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Christmas in Greece

On Christmas Eve, children, especially boys, often go out singing ‘kalanda’ (carols) in the streets. They play drums and triangles as they sing. Sometimes they will also carry model boats decorated with nuts which are painted gold. Carrying a boat is a very old custom in the Greek islands.

If the children sing well, they might be given money, as well things to eat like nuts, sweets and dried figs.

Christmas Trees are popular in Greece. But an older and more traditional decoration is a shallow wooden bowl with a piece of wire suspended across the rim. A sprig of basil wrapped around a wooden cross hangs from the wire. Some water is kept in the bowl to keep the basil alive and fresh. Once a day someone, usually the mother of the family, dips the cross and basil into some holy water and uses it to sprinkle water in each room of the house.

This is believed to keep the ‘kallikantzaroi’ Καλλικάντζαρος (bad spirits) away. The kallikantzaroi are meant to appear only during the 12-day period from Christmas to Epiphany (January 6th). They are supposed to come from the middle of the earth and get into people’s house through the chimney! The kallikantzaroi do things like putting out fires and making milk go off. Having a fire burning through the twelve days of Christmas is also meant to keep the kallikantzaroi away.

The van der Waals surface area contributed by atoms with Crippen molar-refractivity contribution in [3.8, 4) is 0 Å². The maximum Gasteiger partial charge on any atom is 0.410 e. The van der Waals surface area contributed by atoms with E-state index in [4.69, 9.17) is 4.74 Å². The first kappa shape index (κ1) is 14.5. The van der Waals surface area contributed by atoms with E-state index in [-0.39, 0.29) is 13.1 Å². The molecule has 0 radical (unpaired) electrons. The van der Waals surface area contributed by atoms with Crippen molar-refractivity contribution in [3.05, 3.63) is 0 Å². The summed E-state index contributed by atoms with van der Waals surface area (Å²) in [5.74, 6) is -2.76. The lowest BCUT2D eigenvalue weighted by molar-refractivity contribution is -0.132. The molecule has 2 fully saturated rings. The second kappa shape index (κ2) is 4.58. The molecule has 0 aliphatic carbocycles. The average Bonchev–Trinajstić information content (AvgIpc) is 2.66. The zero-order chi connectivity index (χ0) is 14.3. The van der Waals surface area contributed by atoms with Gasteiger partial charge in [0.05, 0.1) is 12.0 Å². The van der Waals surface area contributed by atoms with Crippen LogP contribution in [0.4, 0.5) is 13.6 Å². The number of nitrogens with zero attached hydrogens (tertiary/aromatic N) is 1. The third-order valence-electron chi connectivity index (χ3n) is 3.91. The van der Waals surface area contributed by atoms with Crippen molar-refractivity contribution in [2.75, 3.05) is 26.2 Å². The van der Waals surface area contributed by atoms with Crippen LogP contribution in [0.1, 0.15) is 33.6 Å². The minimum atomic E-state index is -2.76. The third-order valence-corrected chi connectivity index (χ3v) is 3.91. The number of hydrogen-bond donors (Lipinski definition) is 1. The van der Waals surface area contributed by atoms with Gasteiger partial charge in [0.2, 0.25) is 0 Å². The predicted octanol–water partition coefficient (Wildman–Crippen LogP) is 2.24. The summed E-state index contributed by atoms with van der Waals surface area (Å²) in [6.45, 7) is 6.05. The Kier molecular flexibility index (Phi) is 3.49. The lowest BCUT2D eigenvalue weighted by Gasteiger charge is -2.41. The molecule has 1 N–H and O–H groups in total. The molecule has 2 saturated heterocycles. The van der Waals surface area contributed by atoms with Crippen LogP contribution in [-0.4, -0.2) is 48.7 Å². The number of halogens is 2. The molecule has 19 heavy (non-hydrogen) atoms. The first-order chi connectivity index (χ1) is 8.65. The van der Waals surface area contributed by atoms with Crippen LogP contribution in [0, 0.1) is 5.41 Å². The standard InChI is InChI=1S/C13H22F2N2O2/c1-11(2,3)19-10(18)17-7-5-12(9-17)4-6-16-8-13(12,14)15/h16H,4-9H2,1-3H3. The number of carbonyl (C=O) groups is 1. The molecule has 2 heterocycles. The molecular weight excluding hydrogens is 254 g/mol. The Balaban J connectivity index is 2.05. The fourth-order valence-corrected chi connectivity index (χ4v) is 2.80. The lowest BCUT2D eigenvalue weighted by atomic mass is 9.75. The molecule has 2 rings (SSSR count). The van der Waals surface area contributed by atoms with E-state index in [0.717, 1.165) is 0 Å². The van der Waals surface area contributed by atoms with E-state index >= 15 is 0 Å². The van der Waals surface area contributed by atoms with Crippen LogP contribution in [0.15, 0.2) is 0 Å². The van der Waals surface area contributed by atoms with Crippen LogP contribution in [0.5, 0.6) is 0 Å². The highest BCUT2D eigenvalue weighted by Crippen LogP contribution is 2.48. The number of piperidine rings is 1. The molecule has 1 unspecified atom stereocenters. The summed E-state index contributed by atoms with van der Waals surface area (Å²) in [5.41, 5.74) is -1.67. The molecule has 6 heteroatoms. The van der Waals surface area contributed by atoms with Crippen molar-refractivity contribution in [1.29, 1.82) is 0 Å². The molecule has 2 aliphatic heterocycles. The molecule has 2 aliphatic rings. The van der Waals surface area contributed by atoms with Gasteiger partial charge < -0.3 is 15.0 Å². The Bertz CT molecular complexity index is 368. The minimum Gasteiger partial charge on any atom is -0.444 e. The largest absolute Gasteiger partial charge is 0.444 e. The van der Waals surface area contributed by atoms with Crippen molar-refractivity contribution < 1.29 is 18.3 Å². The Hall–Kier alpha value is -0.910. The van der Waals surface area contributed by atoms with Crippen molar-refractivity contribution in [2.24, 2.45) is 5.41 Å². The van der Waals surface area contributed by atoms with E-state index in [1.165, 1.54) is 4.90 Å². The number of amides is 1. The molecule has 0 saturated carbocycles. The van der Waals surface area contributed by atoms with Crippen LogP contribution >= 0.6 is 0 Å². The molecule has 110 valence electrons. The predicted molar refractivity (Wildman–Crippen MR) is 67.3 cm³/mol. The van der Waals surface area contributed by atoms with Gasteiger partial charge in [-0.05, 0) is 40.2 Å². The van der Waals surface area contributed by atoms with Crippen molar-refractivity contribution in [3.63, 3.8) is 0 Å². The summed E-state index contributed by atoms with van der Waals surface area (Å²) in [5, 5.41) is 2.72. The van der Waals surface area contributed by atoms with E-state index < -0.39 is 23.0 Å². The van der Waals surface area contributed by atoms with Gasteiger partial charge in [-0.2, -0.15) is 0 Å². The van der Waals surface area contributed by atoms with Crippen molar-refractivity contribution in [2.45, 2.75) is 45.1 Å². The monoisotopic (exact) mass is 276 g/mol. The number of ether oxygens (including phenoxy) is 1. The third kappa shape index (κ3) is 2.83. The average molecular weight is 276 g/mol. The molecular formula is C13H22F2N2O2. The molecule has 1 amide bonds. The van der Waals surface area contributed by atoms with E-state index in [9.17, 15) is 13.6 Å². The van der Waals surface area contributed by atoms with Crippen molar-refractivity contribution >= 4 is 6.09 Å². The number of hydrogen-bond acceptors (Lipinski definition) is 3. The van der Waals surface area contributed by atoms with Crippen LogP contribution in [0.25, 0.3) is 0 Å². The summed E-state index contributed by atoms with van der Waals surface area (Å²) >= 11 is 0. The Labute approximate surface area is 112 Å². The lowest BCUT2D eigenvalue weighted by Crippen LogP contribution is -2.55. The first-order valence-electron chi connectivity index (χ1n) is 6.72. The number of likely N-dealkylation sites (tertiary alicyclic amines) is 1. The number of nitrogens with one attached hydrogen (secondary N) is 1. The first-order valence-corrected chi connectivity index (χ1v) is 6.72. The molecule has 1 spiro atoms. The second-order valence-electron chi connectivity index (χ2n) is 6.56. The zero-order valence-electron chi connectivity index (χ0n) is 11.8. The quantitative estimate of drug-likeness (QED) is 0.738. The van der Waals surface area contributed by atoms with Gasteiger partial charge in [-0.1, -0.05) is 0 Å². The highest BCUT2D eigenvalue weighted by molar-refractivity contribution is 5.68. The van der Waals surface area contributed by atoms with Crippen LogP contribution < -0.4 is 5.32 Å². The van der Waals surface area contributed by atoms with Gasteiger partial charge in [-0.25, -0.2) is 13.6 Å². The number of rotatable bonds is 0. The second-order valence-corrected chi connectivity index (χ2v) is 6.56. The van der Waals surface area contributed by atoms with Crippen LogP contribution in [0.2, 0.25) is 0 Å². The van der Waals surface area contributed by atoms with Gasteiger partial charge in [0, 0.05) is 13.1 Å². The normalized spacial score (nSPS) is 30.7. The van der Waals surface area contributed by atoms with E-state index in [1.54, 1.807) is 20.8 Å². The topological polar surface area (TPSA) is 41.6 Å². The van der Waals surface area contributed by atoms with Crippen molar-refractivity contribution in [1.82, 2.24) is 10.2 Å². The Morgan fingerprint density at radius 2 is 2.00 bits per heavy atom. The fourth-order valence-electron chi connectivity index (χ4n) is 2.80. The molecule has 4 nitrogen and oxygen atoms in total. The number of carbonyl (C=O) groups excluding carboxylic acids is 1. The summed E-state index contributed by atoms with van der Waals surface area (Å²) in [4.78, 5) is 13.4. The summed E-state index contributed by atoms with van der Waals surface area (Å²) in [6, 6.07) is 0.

Throughout the Christmas period, private houses, shops, as well as town and city centres are festooned with Christmas lights and decorations.

In every December, in Aristotelous Square in the city of Thessaloniki (which is the second largest city in Greece) a huge Christmas Tree and three-masted sailing ship are erected, making it a popular tourist attraction.

Going to a Midnight Mass Service is very important for most Greeks. After the service people can go home and end their Advent fast.

The main Christmas meal is often Lamb or pork, roasted in an oven or over an open spit. It’s often served with a spinach and cheese pie and various salads and vegetables. Other Christmas and new year foods include ‘Baklava’ (a sweet pastry made of filo pastry filled with chopped nuts and sweetened with syrup or honey), Kataifi (a pastry made from a special form of shredded filo dough and flavored with nuts and cinnamon), Theeples (a kind of fried pastry). The pastries are either eaten for breakfast or as starters. Another popular Christmas dessert are melomakarono, egg or oblong shaped biscuit/cakes made from flour, olive oil, and honey and rolled in chopped walnuts.

A traditional table decoration are loaves of ‘Christopsomo’ (Christ’s Bread or Christmas Bread). It’s a round sweet bread which is flavored with cinnamon, orange and cloves. The top is decorated with a cross. The bread is made on Christmas Eve, ready to be eaten on Christmas Day.

In Greek Happy/Merry Christmas is ‘Kala Christougenna’.

Kala Christougenna to all our readers!

 

(whychristmas.com)

 

 

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